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Christian Braun's emotional start helps power Kansas past Missouri

BV Northwest grad relishes Border War redux
Christian Braun
Posted at 6:40 PM, Dec 11, 2021
and last updated 2021-12-12 15:48:40-05

LAWRENCE, Kan. — Kansas junior guard Christian Braun was raining in three-pointers, attacking the rim in the halfcourt, and gesturing in an animated fashion toward the Mizzou bench — and that was just the first few minutes Saturday as the Hy-Vee Hoops Border Showdown resumed after a 10-year hiatus at Allen Fieldhouse in Lawrence.

“He was terrific,” Kansas coach Bill Self said. “It meant a lot to him for multiple reasons. … He’s grown up in a split household his whole life.”

If anyone on the floor understood the significance of the Border War’s return, it was Braun, who also had a dunk and assist for a layup on back-to-back fast breaks late in the first half as the Jayhawks pulled away.

Christian Braun
Kansas guard Christian Braun (2) goes up for a dunk in the first half of an NCAA college basketball game against the Missouri, Saturday, Dec. 11, 2021, in Lawrence, Kan.

His father, Donny, was a walk-on at Kansas before transferring to St. Louis.

Braun’s brother, Parker, played the past two seasons at Mizzou before transferring to Santa Clara University, where he’s averaging 9.2 points and 6.2 rebounds this season.

His mother, the former Lisa Sandbothe, was a three-time All-Big Eight player for Mizzou. His uncle and aunt, Mike and Lori Sandbothe, also played for the Tigers.

The KU-MU rivalry is in Braun’s DNA, so his excitement was only eclipsed by the 16,300 rowdy, loud and raucous fans inside arguably college basketball’s most historic venue for the first regular-season meeting between the Tigers and Jayhawks since Feb. 25, 2012.

Mizzou only has three players from in-state — and none from the Kansas City area, where the Border War rivalry is most heated — on the current roster.

Kansas had Braun along with senior guard Ochai Agbaji, who graduated from Oak Park High School in Kansas City, Missouri, and sophomore guard Dajuan Harris Jr., who played at Rock Bridge High School in Columbia, Missouri.

“We probably had a bigger advantage over them in having people talk about how big it was on the team,” Self said.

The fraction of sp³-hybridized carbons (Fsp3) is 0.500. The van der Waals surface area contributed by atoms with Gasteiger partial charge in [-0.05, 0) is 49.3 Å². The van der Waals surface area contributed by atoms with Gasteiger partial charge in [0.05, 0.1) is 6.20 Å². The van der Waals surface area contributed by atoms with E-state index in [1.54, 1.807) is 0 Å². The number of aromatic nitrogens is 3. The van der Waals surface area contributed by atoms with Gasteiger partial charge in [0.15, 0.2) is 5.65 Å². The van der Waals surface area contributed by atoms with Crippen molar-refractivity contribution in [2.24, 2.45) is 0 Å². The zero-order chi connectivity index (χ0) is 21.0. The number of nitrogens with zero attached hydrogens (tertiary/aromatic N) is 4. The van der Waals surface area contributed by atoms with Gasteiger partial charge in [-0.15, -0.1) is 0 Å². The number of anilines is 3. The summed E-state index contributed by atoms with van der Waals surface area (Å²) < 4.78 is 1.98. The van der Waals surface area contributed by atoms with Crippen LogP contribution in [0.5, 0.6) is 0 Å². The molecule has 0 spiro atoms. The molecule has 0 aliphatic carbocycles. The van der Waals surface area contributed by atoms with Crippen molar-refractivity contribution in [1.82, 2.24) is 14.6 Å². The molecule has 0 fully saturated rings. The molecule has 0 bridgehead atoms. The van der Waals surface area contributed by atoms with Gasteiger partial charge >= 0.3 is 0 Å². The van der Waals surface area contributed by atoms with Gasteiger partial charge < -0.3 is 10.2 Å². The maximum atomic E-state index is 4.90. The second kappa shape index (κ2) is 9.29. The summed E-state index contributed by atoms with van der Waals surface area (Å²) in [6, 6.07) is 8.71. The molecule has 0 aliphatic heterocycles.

The Jayhawks parlayed that — and having a better team — into the second-largest win in the series history since 1977, routing the Tigers 102-65.

But while not all the players were familiar with the intensity of the rivalry before the game, the fan response before and at the start of the game told Braun and company everything they needed to know.

“Some of those students camped out for a week to watch us play, so they’re passionate and we have to give them something in return,” he said. “We appreciate that and all that they do for us.”

Braun finished with 13 points, three assists and a game-high three blocks.

“I heard that they don’t think that people where I’m from can play with a lot of passion and be gritty, so I had to show them I could do that,” Braun said.

Agbaji added a game-high 21 points and four rebounds, while Harris scored a career-high 13 — including his first three 3-pointers of the season — and drew two key charges in the first half.

While the rivalry may have been dormant for a decade, everyone knew what the Border War was about afterwards — and KU was thrilled to come out on top, improving to 173-95 all-time in the series against Mizzou.

“There is an unspoken level of pride,” Agbaji said. “They’ve played in those games and watched other teams play in these games. It means a lot to them, too. We didn’t say much to them, but we gave them that look. I saw Tyshawn (Taylor), I saw Sherron (Collins) and kind of gave them that look like, ‘Good job, way to take care of business today.’”